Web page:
No. 2010/63 - Mississauga, Ontario - September 7, 2010
Check Against Delivery
I appreciate the opportunity to speak directly with the business people who keep our commercial partnership with China strong, year in and year out. Our government will continue to rely on your vision, support and advice as we take steps to deepen our engagement with our Chinese partners in the years to come.
Over the years, our two countries have built close ties—socially, politically and economically. We applaud China’s growing support for private enterprise, entrepreneurship and free trade.
China is now the world’s second-largest economy and a key player in global supply chains.
The world is eager to do business with China.
And that certainly includes Canada. Canadian companies have built a deep, long-standing presence in China over the years. Together, these successes are driving an impressive—and growing—trade relationship. Since 2006, our two-way merchandise trade has grown an average of 6.3 percent each year, and more than tripled from $15 billion at the start of the decade to nearly $51 billion last year.
That makes China Canada’s second-largest trading partner, behind only the United States.
Our government is committed to building on this incredible progress.
When Canada hosted the G-20 Summit in Toronto in June, world leaders agreed that economic recovery depends on taking action—not just domestically, but internationally, too. President Hu and Prime Minister Harper agreed that deepening our economic relationship will be a top priority for our countries in the years ahead.
Our government is working closely with the Chinese government to boost trade and investment, and create new science and technology partnerships that will lead to jobs, prosperity and economic opportunities for Canadians and Chinese alike.
Our Asia-Pacific Gateway and Corridor Initiative, centred on our west coast, is another focus. We’re drawing the attention of Chinese shippers to Canada as the best way to ship goods to and from North America and Asia—yet another avenue to engage our Chinese partners.
And we’re taking every opportunity to tell our Chinese partners and all our other trading partners about Canada’s many advantages as a trade and investment destination:
I had the opportunity to carry these messages directly to our Chinese partners during the Olympic Winter Games in Vancouver, and in the spring when I visited the Canada Pavilion in Shanghai [at Expo 2010].
I can tell you that we’re seeing a lot of interest from China in everything Canada’s economy can offer.
As we make these trade and investment links, we’re counting on the support of our talented team of trade commissioners posted in key markets across China. This is one of the government’s most successful services. A recent study shows that exporters receiving assistance from the service enjoy 18 percent higher export values than comparable exporters that don’t use it.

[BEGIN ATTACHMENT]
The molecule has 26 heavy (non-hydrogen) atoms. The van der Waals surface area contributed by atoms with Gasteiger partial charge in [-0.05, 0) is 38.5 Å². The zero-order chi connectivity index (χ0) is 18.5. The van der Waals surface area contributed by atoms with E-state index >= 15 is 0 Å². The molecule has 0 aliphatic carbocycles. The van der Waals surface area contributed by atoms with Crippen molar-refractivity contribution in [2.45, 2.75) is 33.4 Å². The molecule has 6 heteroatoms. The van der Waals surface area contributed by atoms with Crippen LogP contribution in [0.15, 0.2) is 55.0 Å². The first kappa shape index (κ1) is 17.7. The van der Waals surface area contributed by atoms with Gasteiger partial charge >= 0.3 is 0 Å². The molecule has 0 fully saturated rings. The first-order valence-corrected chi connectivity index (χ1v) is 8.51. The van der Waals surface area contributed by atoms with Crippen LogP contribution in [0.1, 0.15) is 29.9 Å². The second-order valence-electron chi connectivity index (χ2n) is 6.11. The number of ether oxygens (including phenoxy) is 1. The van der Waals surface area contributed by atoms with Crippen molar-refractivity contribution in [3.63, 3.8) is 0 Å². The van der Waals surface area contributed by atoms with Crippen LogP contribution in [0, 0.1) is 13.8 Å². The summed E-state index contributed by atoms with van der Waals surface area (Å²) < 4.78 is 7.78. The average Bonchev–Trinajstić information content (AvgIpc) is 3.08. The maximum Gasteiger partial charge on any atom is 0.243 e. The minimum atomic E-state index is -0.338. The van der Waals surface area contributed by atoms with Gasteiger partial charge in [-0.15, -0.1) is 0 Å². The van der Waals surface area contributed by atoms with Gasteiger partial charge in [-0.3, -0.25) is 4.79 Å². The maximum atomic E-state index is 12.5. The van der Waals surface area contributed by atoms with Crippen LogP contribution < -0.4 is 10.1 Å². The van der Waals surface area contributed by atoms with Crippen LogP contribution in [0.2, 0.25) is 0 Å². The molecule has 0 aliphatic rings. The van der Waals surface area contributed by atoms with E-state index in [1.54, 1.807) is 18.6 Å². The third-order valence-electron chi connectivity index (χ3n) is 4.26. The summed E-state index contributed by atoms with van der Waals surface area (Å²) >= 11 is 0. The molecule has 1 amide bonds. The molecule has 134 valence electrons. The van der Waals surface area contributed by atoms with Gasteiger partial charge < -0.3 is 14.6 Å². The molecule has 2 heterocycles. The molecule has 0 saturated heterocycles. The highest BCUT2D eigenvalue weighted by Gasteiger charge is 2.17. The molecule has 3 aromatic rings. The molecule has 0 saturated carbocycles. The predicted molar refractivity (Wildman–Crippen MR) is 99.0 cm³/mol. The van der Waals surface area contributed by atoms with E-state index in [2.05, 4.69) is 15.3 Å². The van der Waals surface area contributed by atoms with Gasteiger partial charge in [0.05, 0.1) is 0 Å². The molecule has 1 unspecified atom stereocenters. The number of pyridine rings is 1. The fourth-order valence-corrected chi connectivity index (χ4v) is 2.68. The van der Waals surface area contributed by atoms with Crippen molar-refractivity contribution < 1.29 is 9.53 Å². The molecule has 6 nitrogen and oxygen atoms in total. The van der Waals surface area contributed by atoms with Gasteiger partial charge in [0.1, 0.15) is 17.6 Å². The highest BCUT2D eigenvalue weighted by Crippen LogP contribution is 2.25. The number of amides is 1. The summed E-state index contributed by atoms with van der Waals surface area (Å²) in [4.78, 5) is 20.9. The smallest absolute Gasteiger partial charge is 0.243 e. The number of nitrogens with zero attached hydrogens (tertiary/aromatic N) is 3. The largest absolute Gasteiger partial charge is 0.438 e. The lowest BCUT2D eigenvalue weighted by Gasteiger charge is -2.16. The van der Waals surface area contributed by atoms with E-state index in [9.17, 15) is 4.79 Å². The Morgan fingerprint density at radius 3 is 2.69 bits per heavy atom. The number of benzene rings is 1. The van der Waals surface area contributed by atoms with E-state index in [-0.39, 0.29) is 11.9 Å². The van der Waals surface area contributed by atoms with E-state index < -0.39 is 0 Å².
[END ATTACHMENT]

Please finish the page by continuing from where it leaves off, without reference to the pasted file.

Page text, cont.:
Recognizing this, our government is committed to opening new offices in high-growth markets. That’s why Canada has opened more trade offices across China.
If you haven’t already, I urge you to contact our trade commissioners here in the Greater Toronto Area—they can put you in touch with our team “on the ground” in China.
Canada is also very excited about its Approved Destination Status—or ADS—with China, which was announced during Prime Minister Harper’s visit to China last year. We welcomed our first ADS group in Vancouver a few weeks ago.
This is a real milestone, and will help ensure that strong “people-to-people” ties—whether through tourism or business travel—remain an important ingredient in our partnership’s success in the years to come.
So, on many fronts, Canada’s partnership with China is growing and expanding. Partnerships like ours are critically important as the world works through these challenging economic times.
Our efforts with China reflect our government’s wider commitment to expand our trade links in other markets.
In fact, Canada is a leader in free trade, promoting investment and fighting protectionism. We unilaterally eliminated all tariffs on imported manufacturing inputs, equipment and machinery, making Canada the first tariff-free zone for manufacturers in the G-20.
Our new free trade agreements with Peru and the European Free Trade Association are now in force. In May, we signed the Canada-Panama Free Trade Agreement. In June, we received Royal Assent to implement a free trade agreement with Colombia. And we’ve introduced implementing legislation for a free trade agreement with Jordan.
But we’re not stopping there.
We’re now engaged in free trade negotiations with the Caribbean Community, the Dominican Republic, the Republic of Korea and Ukraine, as well as the Central America Four: El Salvador, Guatemala, Honduras and Nicaragua.
We’ve also completed a joint study with India which we hope will lead to the negotiation of a comprehensive economic partnership agreement.
We recently concluded the fourth round of negotiations with the European Union, part of the most significant Canadian trade initiative since the North American Free Trade Agreement.
Through these initiatives—and our ongoing work with our Chinese partners—we’re keeping Canada’s economy on a winning track.
I look forward to discussing this with you today, and to exploring new ways to expand our business ties with China—and the rest of the world—into the future.